KEMPer has been accused of providing poor service in some of the world’s most troubled economies and it has been forced to explain why it has outsourced its corporate services to a company with a history of human rights abuses.
Key points:The company’s outsourcing of its corporate infrastructure has sparked anger in India, where the outsourcing was first flaggedThe Australian Government has warned of potential “grave” human rights issues in India’s outsourcing programKEMPER has been at the centre of a bitter feud with India’s opposition leader after the outsourcing program sparked outrage in India and other parts of the developing worldThe outsourcing program was first reported by The Australian Financial Services (AFS) last week, where it was revealed that KEMP has been outsourcing some of its IT services to an outsourcing company, which has a history with human rights abuse in India.
It is not clear if the company’s outsourced services are to be used in India or elsewhere.
Key issues:The outsourcing of KEMPI’s services has sparked outrage and has been flagged by human rights organisations as an example of “corporate welfare”.KEMP’s outsourcing has sparked a furious backlash in India after the Australian Government warned of “grave concerns” in the outsourcing of some of KEMPP’s services.
The company says the outsourcing is not related to its role as a government contractor and said the move is needed to meet “customer needs”.
But in a statement issued on Tuesday, KEMPAB CEO and managing director of corporate affairs, Shashank Panchal, said the company was outsourcing its corporate IT infrastructure services in India because “there is a lack of infrastructure infrastructure to meet the increasing demand for IT services” and that the outsourcing had not been linked to KEMPPAB’s role as an government contractor.
“The outsourcing was carried out with the specific aim of meeting customer needs.
KEMPPER has the right to ensure the security of its assets and that it does not compromise the security and integrity of its infrastructure,” Mr Panchale said.”
We have a history, of human-rights violations, in India which are serious, and have been exposed to a lot of scrutiny.”
As a result, we have decided to change the way we are using the services to address these concerns.”KEMPABs corporate services in the United States, the United Kingdom, France and Australia were initially flagged by Human Rights Watch (HRW) in May as “not in compliance with human-resources and ethics standards”.HRW said in a report released at the time that KEMP PAB had used the outsourcing as a “slush fund” for its human rights abusers.
The outsourcing has caused anger and a series of protests in India where it has angered the ruling Bharatiya Janata Party (BJP) government.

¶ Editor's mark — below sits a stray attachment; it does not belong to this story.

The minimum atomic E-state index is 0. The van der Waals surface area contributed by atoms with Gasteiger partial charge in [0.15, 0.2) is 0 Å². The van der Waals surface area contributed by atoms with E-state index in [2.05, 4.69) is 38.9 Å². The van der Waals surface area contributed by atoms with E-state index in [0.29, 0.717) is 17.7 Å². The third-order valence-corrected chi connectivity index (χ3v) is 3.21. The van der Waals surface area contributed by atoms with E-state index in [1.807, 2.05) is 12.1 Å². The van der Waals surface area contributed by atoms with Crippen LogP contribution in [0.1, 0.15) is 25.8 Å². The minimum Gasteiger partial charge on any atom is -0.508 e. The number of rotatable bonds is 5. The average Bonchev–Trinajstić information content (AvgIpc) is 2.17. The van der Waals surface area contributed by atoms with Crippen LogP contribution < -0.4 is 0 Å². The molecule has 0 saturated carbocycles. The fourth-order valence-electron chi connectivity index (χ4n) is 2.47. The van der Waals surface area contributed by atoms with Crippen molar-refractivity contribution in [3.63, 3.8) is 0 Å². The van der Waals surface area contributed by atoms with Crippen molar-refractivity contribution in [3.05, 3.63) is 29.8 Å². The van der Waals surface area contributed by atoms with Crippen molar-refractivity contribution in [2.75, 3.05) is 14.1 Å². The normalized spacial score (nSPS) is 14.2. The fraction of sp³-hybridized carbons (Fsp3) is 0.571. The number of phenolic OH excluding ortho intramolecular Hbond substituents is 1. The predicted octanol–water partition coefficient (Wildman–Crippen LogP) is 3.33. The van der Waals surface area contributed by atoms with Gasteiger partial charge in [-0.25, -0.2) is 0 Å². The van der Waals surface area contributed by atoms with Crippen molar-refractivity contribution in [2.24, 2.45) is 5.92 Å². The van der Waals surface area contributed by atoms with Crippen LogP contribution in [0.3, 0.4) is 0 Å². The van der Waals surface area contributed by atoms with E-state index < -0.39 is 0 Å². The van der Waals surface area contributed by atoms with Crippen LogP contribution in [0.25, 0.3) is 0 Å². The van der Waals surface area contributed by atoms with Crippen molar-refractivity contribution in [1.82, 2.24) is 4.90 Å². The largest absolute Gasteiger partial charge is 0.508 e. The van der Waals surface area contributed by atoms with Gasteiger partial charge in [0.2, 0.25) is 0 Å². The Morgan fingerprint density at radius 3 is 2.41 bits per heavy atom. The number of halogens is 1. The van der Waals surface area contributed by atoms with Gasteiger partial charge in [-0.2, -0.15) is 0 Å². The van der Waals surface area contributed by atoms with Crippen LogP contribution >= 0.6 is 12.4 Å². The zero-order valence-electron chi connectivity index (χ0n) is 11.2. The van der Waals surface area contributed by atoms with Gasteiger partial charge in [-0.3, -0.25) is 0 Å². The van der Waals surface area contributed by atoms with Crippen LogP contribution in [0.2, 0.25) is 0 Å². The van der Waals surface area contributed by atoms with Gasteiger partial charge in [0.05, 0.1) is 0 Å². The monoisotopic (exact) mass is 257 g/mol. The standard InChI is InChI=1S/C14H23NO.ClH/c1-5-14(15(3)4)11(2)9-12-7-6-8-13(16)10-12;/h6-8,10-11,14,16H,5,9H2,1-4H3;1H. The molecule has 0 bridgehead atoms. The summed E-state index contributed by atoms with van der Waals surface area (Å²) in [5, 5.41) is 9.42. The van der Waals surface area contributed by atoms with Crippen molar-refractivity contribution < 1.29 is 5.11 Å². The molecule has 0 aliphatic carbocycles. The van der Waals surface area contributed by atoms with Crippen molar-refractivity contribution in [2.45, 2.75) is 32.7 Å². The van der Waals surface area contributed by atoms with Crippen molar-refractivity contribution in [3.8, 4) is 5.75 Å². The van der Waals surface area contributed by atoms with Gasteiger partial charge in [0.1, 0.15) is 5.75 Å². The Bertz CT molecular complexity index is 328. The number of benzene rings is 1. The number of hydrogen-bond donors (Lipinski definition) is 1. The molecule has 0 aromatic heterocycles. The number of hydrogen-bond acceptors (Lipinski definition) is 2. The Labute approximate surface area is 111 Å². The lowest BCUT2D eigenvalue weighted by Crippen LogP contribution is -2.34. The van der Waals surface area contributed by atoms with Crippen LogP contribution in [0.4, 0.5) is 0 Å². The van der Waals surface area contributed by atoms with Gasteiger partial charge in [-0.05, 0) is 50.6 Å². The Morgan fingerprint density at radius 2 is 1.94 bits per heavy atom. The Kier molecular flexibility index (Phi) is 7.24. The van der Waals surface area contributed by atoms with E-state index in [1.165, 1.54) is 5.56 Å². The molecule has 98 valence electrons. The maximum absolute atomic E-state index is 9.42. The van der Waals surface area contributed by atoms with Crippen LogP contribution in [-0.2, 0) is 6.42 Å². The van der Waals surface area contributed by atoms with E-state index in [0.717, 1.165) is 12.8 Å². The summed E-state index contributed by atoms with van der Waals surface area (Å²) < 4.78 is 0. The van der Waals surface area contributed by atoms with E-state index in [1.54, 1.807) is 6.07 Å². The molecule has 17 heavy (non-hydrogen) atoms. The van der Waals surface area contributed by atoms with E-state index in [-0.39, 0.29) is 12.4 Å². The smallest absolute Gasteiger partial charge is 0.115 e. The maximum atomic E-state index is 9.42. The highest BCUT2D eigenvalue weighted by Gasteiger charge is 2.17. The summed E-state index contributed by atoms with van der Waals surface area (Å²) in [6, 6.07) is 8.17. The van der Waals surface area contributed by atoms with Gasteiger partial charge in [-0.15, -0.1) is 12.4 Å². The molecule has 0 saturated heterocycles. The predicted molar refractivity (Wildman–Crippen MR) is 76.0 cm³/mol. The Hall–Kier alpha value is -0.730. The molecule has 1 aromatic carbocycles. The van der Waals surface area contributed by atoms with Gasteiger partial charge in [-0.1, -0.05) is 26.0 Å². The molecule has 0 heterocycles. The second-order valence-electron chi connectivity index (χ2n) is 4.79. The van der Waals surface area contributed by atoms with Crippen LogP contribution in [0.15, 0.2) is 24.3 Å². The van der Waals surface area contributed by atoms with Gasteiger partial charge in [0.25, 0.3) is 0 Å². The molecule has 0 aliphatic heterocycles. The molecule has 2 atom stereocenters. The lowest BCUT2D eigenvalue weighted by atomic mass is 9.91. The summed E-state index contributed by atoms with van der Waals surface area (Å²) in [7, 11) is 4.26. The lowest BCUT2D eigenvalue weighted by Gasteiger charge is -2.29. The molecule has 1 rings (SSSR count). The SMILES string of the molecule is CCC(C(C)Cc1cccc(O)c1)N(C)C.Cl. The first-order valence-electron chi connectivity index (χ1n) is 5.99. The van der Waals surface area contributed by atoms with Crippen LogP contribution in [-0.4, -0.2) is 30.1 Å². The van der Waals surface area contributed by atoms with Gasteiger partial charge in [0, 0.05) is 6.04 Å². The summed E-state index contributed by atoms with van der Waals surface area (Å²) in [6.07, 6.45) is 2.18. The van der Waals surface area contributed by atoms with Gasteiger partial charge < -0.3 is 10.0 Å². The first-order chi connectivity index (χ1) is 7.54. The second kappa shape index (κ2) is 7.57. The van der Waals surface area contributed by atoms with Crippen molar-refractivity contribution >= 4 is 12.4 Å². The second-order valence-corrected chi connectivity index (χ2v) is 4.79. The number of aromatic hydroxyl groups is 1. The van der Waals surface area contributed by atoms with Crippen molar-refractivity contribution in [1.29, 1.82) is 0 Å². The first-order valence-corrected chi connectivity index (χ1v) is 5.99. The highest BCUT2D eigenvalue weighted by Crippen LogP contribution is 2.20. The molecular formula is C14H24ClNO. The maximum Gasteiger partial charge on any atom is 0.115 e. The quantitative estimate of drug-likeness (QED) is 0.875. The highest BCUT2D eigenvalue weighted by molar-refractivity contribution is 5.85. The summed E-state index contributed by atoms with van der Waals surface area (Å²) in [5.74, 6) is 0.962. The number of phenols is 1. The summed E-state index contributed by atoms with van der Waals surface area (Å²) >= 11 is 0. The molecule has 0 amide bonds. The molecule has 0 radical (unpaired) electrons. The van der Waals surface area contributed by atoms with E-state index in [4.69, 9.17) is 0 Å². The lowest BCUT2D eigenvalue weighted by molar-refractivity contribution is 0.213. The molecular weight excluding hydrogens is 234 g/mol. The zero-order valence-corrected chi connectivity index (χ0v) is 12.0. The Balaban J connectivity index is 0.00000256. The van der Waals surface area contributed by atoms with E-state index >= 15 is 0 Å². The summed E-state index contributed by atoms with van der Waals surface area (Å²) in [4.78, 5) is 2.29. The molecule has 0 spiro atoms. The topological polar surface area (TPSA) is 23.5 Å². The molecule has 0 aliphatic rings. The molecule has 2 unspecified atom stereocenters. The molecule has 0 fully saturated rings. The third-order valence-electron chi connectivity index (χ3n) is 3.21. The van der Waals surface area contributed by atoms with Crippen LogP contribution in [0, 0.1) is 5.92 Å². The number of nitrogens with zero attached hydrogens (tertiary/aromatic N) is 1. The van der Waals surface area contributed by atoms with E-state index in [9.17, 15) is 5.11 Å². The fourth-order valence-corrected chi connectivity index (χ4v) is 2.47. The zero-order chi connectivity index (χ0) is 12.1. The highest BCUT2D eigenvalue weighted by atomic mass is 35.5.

Prime Minister Narendra Modi’s Bharatiyah Janata party has faced a backlash for the outsourcing, which was first raised in May by HRW.
Mr Panchala has previously said KEMPaB has been “fully compliant” with Indian laws on human rights, adding that KEPPAB “does not have the capacity to provide human services” to the country.
But the company said it was now “in the process of completing a review” of its outsourcing program.”KEMPD has been fully compliant with Indian law and its policies and processes for the last two years.
We will soon be completing a comprehensive review of our operations to ensure that our work is conducted with a high standard of integrity and respect,” Mr KEPP said.
In the past, KEMPpaB has also faced criticism from the Indian government for not hiring the country’s highest profile human rights lawyer, Pankaj Gupta.
Mr Gupta, who represents the rights of sexual minorities in India on behalf of human trafficking victims, has been widely criticised for his handling of the case of another human rights activist, Sita Ramakrishnan, who died in India last year.
Mr KEPPB’s outsourcing plans have been criticised by the United Nations and human rights groups.
In November, India’s High Court ordered KEMPB to pay a $4.3 million penalty to HRW, which had accused it of “abusing the trust” of Ms Ramakshas father.
The court ordered the company to pay $4 million to Mr Gupta for failing to ensure her safety.
India’s Human Rights Commission also said that KEMSP should have been able to find qualified employees to take on the role of a “caretaker”.
Mr Pankar said the “special needs” of a senior civil servant were being overlooked.”
These special needs need of a caretaker are very important to the company and are not being taken seriously by the company.
“They are being used to provide the company with more resources to deliver services to the public,” he said.
The Government of India said it had “strongly objected” to Mr Pankal’s comments, saying